(Before I jump into this post, just a quick reminder that my chapbook, Breach, is now available for pre-order! Clicky the linky for the details, if you missed my earlier post. Many, many thanks to those who've already ordered it, or plan to.)
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So, a few thoughts on last week's manuscript-wrangling retreat -- which was a huge learning experience, and overall a good one, and really I'm inclined to say it was more of an advance than a retreat, hehe.
I had taken along a big pile of books, my iPod, and some DVDs (the box set of "Planet Earth") -- anticipating that with entire days stretching before me, I'd have some significant downtime to fill (nobody can wrangle poems for 12 hours a day). I also kind of thought I'd catch up on email (there are a couple of listservs I haven't even looked at for weeks, sigh). Uh ... no. I did read 4 books of poetry and Ordering the Storm, and I watched a little bit of tennis, but I got behind on blog-reading and even MORE behind on email and I didn't touch "Planet Earth" even once. Apparently, a little reading and some poem-wrangling and some journal-writing and some tromping in the woods pretty much fills up the entire day without even blinking. I wasn't bored for a moment. I did find myself at loose ends the first evening, but remembered that is pretty normal for me when I'm away from home -- even in Provincetown, where I am happy and comfortable, it takes me the first few hours to settle in -- once I made allowances for that, I was fine. I have always suspected that if I ever won the lottery and found myself in a position to quit my job and just be a full-time writer I would be happy as a clam, and my retreat certainly did nothing to disabuse me of that notion. (Sigh.)
Ordering the Storm was moderately helpful. One of the essays in it suggested that the first two poems are what establish the contract with the reader, and so you want to use them to establish the pattern of the book -- but loosely, so that you leave yourself room to maneuver. (I'm totally paraphrasing here based on my understanding of the essay, and am too lazy to get up and find the book to quote from it.) In other words, you don't want both of your first two poems to be sonnets unless the whole book is sonnets, because that sets up an expectation which you will then fail to fulfill. You want to outline both the pattern and the range of the book, I guess you'd say, so you don't want the first couple of poems to be too alike, but you certainly want them to make sense together.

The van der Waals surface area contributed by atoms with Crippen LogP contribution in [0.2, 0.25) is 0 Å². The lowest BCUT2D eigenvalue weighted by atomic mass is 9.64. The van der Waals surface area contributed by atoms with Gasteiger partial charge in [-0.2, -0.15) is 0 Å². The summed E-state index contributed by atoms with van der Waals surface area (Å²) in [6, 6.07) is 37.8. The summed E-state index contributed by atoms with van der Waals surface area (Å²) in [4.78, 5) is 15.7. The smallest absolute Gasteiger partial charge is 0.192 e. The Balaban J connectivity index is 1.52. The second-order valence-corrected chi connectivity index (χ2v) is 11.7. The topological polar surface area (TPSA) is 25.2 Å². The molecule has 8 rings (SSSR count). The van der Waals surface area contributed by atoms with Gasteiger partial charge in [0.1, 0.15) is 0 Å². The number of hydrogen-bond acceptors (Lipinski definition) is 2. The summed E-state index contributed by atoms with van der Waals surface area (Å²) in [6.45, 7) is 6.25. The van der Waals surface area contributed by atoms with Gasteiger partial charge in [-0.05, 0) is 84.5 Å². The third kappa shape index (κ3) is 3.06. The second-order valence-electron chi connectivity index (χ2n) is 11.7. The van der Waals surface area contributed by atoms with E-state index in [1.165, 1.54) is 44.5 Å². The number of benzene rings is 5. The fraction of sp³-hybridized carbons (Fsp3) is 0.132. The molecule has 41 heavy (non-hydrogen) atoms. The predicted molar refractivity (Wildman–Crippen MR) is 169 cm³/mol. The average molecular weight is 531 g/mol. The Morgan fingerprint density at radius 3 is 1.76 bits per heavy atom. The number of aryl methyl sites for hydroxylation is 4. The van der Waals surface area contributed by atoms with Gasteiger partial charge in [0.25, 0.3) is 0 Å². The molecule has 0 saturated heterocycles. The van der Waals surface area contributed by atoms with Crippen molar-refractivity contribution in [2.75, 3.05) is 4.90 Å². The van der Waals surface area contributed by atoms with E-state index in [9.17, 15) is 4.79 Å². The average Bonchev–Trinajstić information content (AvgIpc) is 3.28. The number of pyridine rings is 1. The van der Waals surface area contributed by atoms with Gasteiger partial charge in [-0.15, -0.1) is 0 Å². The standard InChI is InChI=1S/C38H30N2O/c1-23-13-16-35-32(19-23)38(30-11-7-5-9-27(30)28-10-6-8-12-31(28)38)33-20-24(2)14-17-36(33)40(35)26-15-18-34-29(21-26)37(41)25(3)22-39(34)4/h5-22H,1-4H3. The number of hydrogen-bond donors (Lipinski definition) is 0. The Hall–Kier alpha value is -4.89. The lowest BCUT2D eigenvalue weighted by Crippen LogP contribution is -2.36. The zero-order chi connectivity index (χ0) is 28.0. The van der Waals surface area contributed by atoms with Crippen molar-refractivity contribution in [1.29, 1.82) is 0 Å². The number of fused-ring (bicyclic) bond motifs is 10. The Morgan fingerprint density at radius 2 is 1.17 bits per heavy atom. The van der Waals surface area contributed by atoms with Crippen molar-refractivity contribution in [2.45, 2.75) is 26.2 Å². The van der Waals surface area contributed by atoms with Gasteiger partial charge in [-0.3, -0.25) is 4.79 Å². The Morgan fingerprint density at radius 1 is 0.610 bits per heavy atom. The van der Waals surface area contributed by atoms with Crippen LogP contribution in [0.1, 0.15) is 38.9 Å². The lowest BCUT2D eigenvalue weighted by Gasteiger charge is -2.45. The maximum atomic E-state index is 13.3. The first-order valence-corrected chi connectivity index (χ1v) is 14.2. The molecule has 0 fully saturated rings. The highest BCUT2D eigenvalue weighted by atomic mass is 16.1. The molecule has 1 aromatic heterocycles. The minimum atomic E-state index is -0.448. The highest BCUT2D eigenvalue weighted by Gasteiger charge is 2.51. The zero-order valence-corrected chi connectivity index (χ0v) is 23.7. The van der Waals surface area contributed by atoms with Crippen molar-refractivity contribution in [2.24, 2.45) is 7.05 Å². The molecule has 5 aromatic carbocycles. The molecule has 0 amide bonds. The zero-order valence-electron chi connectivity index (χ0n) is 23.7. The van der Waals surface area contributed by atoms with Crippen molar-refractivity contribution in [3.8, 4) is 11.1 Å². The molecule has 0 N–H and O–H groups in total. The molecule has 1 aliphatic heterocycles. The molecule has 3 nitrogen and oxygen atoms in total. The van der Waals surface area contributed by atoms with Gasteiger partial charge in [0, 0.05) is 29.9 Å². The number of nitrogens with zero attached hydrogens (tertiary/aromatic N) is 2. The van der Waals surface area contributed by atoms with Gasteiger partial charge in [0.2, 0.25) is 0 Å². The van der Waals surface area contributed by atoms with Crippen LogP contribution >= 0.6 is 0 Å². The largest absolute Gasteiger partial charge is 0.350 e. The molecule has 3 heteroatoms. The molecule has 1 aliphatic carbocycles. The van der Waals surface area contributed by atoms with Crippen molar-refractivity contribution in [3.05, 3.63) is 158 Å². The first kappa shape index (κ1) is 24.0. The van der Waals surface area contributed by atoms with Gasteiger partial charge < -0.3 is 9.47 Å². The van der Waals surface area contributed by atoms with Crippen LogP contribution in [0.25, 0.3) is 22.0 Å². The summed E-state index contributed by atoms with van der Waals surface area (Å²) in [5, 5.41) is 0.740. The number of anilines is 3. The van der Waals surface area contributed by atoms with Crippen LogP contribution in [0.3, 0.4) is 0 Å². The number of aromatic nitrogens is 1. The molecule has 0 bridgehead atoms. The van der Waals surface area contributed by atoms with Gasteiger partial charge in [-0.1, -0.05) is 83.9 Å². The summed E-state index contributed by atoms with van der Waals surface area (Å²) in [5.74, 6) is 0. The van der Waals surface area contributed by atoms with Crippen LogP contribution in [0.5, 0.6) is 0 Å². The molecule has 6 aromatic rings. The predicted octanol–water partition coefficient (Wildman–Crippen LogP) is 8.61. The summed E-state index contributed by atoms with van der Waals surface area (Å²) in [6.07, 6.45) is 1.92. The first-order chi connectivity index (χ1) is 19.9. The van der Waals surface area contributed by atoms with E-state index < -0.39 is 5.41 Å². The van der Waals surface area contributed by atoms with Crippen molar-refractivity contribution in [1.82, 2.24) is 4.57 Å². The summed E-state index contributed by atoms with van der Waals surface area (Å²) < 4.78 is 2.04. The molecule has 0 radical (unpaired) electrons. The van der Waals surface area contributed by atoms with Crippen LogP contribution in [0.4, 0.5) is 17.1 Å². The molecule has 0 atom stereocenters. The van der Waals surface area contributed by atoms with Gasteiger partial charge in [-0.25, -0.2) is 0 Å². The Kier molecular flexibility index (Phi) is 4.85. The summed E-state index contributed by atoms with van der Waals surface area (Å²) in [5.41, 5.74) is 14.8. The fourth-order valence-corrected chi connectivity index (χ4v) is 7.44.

That made sense to me. But what was even more helpful was that I'm currently reading a rather good biography of Bruce Springsteen, which focuses on his music & songwriting more than on his personal life -- sort of a critical biography, I guess you'd call it. Just before my retreat I'd read the chapter about Born to Run, an album which is a masterpiece of structure & sequencing, and (as you know if you've seen the documentary Wings for Wheels) Bruce really agonized over putting it together -- what songs to include, what songs to leave out, what order to put them in, what story he was telling with the album. He's said that "Thunder Road," the first song, is meant to serve as an invitation to the listener, drawing you into the album. And when you think about it, "Tenth Avenue Freeze-Out," the second song, really does establish that "contract with the audience" that the Ordering the Storm essay talks about; it's the quintessential E Street Band song, defining the mythos and the sound and really setting forth what the music is all about. The whole album takes you on such a perfect journey that by the time you get done listening to "Jungleland" you feel like you've been somewhere and learned something. So I listened to Born to Run a couple of times during the week, and it really helped things click into place as I arranged the first section of the book. (I'm going to start calling it a book, not a manuscript. Easier to type and, hey, if I believe in it as a book then maybe it will become one someday.)